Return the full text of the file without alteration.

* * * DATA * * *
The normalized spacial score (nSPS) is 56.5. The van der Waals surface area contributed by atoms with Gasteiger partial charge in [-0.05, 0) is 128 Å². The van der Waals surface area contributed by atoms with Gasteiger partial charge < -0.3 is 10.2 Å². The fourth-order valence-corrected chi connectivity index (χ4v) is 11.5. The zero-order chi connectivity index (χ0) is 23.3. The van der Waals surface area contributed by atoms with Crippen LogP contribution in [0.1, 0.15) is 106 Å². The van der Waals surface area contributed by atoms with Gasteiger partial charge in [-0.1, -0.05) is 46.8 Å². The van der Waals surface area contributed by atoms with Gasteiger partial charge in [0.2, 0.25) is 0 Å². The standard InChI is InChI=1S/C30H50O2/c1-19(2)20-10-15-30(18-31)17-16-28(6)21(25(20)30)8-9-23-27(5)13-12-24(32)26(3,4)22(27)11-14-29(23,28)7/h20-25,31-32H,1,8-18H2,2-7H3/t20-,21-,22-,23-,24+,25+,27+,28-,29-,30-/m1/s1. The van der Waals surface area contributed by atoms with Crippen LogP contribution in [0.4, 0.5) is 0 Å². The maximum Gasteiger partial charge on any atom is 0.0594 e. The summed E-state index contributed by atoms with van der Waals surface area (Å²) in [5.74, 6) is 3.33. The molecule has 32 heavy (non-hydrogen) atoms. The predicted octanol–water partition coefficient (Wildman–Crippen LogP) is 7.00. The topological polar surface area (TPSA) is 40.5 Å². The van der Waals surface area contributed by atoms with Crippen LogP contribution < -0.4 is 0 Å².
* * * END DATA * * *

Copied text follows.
The normalized spacial score (nSPS) is 56.5. The van der Waals surface area contributed by atoms with Gasteiger partial charge in [-0.05, 0) is 128 Å². The van der Waals surface area contributed by atoms with Gasteiger partial charge < -0.3 is 10.2 Å². The fourth-order valence-corrected chi connectivity index (χ4v) is 11.5. The zero-order chi connectivity index (χ0) is 23.3. The van der Waals surface area contributed by atoms with Crippen LogP contribution in [0.1, 0.15) is 106 Å². The van der Waals surface area contributed by atoms with Gasteiger partial charge in [-0.1, -0.05) is 46.8 Å². The van der Waals surface area contributed by atoms with Gasteiger partial charge in [0.2, 0.25) is 0 Å². The standard InChI is InChI=1S/C30H50O2/c1-19(2)20-10-15-30(18-31)17-16-28(6)21(25(20)30)8-9-23-27(5)13-12-24(32)26(3,4)22(27)11-14-29(23,28)7/h20-25,31-32H,1,8-18H2,2-7H3/t20-,21-,22-,23-,24+,25+,27+,28-,29-,30-/m1/s1. The van der Waals surface area contributed by atoms with Crippen LogP contribution in [0.4, 0.5) is 0 Å². The maximum Gasteiger partial charge on any atom is 0.0594 e. The summed E-state index contributed by atoms with van der Waals surface area (Å²) in [5.74, 6) is 3.33. The molecule has 32 heavy (non-hydrogen) atoms. The predicted octanol–water partition coefficient (Wildman–Crippen LogP) is 7.00. The topological polar surface area (TPSA) is 40.5 Å². The van der Waals surface area contributed by atoms with Crippen LogP contribution < -0.4 is 0 Å².